With that said, the bread and butter of NCAA remains in the Dynasty mode - after all, the RFTH mode turns into the standard Dynasty mode once your 4 years as a college player are up. This year, the Dynasty mode hasn't seen a huge amount of improvements, but then again it was pretty darn good last year - without the need to cover areas like contracts, the draft, free agency, player agents, trade talks etc like in the NFL, one would think the management side in a college game is boring but NCAA 06 make sure that isn't the case. The off season remains basically the same, but this year we see mid season recruiting. Some high school players will be looking for teams to take their college game to before their college career is even close to starting, so during a season you can attempt to attract their attention. You are given points to spend, and obviously the more you spend on any given player the more they will be interested, although other factors weight into each prospect's interest level, including location, team and coach prestige, and academics to name a few. On top of this, you can invite them to watch a home game of yours, and if you impress, your chances of recruitment will improve. By impress, I don't just mean win; a WR will like to see a good passing game, a HB a good running game and so forth.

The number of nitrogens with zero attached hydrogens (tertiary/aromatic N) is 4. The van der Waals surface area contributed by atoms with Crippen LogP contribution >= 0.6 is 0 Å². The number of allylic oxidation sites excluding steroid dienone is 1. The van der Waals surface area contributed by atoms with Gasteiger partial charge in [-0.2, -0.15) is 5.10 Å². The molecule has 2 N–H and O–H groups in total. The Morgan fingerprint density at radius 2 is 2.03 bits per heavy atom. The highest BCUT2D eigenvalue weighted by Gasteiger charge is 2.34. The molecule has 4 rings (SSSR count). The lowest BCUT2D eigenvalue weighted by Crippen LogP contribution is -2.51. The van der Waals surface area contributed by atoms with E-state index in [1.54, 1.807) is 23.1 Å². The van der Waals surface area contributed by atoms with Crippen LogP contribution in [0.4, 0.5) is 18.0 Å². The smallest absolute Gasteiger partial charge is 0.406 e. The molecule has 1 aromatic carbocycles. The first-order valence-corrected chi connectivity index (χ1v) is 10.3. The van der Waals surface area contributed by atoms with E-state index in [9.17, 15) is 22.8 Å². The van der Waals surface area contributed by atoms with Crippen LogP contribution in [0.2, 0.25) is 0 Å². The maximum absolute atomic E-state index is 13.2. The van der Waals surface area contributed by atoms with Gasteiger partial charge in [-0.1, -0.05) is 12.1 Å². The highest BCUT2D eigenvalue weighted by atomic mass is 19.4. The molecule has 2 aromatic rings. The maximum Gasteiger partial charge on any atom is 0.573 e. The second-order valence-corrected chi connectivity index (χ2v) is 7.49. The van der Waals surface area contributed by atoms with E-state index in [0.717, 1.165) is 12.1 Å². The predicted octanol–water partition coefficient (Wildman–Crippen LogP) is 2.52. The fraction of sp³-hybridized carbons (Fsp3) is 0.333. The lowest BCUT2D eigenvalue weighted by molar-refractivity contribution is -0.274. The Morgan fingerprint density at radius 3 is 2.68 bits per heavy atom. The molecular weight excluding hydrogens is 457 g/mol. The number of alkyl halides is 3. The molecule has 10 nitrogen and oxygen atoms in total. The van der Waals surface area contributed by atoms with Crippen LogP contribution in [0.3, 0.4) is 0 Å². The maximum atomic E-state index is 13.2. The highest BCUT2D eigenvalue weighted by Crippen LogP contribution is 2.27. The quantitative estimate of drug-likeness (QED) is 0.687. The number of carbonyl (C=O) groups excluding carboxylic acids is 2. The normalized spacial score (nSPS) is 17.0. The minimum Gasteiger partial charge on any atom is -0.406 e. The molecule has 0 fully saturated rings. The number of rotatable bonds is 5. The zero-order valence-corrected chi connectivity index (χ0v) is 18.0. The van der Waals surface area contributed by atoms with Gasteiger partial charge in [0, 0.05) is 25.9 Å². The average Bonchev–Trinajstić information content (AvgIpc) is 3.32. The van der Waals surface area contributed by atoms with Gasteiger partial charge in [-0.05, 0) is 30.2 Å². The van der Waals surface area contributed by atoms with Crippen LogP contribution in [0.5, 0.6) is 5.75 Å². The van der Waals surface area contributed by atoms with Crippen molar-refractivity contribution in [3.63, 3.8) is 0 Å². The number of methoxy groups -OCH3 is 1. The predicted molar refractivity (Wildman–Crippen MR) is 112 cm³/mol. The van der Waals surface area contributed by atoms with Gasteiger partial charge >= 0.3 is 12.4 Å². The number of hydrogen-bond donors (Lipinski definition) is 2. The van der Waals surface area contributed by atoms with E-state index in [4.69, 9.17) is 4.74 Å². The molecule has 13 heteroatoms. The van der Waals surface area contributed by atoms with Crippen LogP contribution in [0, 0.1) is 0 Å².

As it would seem, there is a slight quirk in both RFTH and Dynasty modes involving the simulated QB stats. Unless you completely rip it up on the field through the air, your QB won't likely be close to the top of the league in any significant QB stat - even mediocre CPU QB's are often 70%+ in completion percentage and have a TD to Interception ratio of 3:1 at the end of a season. In one particular case, a Texas Tech QB had 6000+ yards passing, 50+ TD's, < 12 Int's and 75%+ completion, which is kind of insane to say the least in a 12-13 game season. Luckily though, this quirk doesn't seem to impact the Heisman voting too much, so it is primarily a harmless quirk, but for those of us who aim for realism it is a rather annoying set back. The NCAA community is hard at work trying to find ways to minimize this quirk, and some progress has been achieved (see bottom of review) but not a complete fix, which probably won't come until NCAA 07 at the earliest.